This time there was no black, armor-plated SUV with bullet-proof windows. Instead he drove a maroon hybrid with a parking permit for the Harvard Club of Washington, DC. So, while we didn’t have any extra protection from random gunfire, we were well prepared should an emergency philosophy discussion break out.
Ponti is also wise to explore the potential flaws in Florian’s talents — having one character deliberately laying a false trail to prove that these deductions aren’t water-tight, admitting the risk of conspiracy theories when forming connections (“[J]ust because something is unexpected, doesn’t mean it’s suspicious.”) — as well as highlighting at times when a lot of effort must go in to sifting data for the relevant breakthrough: he’s not a superhero with a shortcut to plot-advancement, and this grounding of his skillset is both important and well-handled. Keeping your protagonist on terms with mere mortals, making him fallible, means that we engage with him more when things go wrong; and you just know that things are going to go wrong for Florian at some point.
You can find flaws if you like — if the Eastern European League really was “a crime syndicate with strong ties in the Czech Republic, Slovakia, Romania, and Bulgaria” their symbol probably wouldn’t be an eel because the Eastern European League wouldn’t be the EEL in those countries, no-one ever calls Florian “Young Sherlock” except when we’re told that that’s his nickname, and surely “knee-length black workout pants” are…shorts — not least that none of the final rush of concluding realisations feels inevitable, satisfying, or especially concrete, but it’s such a blast getting to that point that most of the target audience probably won’t care. Sure, this series is going to do nothing to convince the grown-ups among us that these Books for Young People are a worthwhile diversion on my Serious Detective Fiction Blog, but I love Ponti’s energy and the clarity of his prose…and good writing goes a long way to making Jim happy.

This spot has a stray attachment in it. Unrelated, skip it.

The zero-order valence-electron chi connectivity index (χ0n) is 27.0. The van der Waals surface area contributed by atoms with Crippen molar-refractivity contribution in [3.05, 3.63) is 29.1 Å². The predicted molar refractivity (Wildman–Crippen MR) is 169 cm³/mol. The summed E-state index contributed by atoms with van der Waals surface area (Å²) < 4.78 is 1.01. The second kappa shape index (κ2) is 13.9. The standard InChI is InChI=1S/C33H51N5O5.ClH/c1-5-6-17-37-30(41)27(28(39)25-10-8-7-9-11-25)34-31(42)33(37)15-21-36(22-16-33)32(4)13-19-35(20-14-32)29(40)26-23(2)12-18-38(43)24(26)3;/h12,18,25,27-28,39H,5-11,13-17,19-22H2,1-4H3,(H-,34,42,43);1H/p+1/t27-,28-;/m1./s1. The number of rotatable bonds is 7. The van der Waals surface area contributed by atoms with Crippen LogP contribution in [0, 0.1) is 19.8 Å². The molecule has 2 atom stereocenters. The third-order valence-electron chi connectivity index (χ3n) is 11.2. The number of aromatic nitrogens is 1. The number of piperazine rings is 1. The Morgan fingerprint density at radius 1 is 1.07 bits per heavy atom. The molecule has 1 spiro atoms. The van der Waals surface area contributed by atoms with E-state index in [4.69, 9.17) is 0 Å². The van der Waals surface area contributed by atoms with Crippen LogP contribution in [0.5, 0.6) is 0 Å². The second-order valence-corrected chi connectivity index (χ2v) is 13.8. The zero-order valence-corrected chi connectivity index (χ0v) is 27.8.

So something of a mixture of emotions greeted me at the conclusion of Framed!. I ripped through it in practically no time, love the central series of relationships, and admire how James Ponti has taken a wild idea and built a plot and universe around it where that sort of thing just makes perfect sense. Alas, the lack of rigour does, for me and many like me, detract from the fun, but your 10 year-old niece or nephew is probably going to love it. In that regard this more than fulfils its brief and is very worthy of your time and money.
The Framed! trilogy by James Ponti
1. Framed! (2016)
2. Vanished! (2017)
3. Trapped! (2018)